KANSAS CITY, Kansas - A fun outing turned into unimaginable heartbreak for the family of 10-year-old Caleb Schwab in August of last year when he was believed to be decapitated by a safety net attached to the 17-story slide he was riding at a Kansas water park.
Riders could reach speeds of 50 miles-per-hour soaring down the slide. Caleb's ride was the last before the slide was closed forever.
Although a settlement was previously announced, court documents, obtained by the Kansas City Star newspaper, now reveal the amount at nearly $20 million, paid by multiple parties, including SVV 1 and KC Water Park, both of which are associated with the Schlitterbahn Water Park, along with the general contractor, the manufacturer of the raft carrying Caleb, and a safety consultant for the slide.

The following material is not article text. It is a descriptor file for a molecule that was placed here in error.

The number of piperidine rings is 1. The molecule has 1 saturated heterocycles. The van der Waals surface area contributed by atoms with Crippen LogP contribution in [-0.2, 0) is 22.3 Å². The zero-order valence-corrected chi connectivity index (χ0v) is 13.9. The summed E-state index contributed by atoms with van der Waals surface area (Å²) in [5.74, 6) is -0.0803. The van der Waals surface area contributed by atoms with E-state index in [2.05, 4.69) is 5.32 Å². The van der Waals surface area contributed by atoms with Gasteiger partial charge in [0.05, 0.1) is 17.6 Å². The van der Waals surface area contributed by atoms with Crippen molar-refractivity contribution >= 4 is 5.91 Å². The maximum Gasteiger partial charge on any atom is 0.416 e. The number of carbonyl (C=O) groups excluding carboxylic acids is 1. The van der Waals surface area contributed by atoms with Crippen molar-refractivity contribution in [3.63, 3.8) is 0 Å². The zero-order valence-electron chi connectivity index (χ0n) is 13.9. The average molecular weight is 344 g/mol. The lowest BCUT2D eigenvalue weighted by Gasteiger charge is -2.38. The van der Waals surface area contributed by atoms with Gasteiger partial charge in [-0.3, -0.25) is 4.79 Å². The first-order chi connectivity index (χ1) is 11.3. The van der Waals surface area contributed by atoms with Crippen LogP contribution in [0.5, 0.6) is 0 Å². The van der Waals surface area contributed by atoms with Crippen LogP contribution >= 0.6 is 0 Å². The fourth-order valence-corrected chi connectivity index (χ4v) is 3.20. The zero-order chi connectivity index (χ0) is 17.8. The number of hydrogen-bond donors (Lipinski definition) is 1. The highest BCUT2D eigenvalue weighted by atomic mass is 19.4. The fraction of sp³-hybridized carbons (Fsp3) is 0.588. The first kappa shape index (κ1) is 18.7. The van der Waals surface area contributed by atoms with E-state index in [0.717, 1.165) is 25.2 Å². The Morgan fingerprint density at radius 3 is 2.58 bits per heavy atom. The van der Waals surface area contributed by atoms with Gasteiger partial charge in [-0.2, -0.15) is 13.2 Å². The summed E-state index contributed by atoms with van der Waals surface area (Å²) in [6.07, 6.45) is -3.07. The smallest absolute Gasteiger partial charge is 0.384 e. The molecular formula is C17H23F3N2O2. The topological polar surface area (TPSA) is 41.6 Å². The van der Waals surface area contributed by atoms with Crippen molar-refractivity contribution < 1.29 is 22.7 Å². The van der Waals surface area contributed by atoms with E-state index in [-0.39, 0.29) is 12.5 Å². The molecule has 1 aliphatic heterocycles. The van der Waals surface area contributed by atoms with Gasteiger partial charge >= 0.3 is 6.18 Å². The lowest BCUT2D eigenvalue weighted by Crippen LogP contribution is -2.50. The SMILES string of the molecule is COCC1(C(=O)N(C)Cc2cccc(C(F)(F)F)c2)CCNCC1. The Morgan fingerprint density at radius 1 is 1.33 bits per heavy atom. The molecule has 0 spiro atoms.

Though no one can put a value on human life, the Kansas City Star reports that the settlement is believed to be the largest in the region in a wrongful death case involving a minor.
The water slide has been closed since Caleb's death on August 7th, 2016.
Schlitterbahn officials say the slide, touted as the tallest in the world, will be torn down as soon as the deconstruction is approved by a judge.
The slide has been left intact until now because it has been the center of a court case.
Rep. Scott Schwab, Caleb's father, is a Republican in the Kansas House who successfully received bipartisan support for stricter regulations at Kansas amusement parks.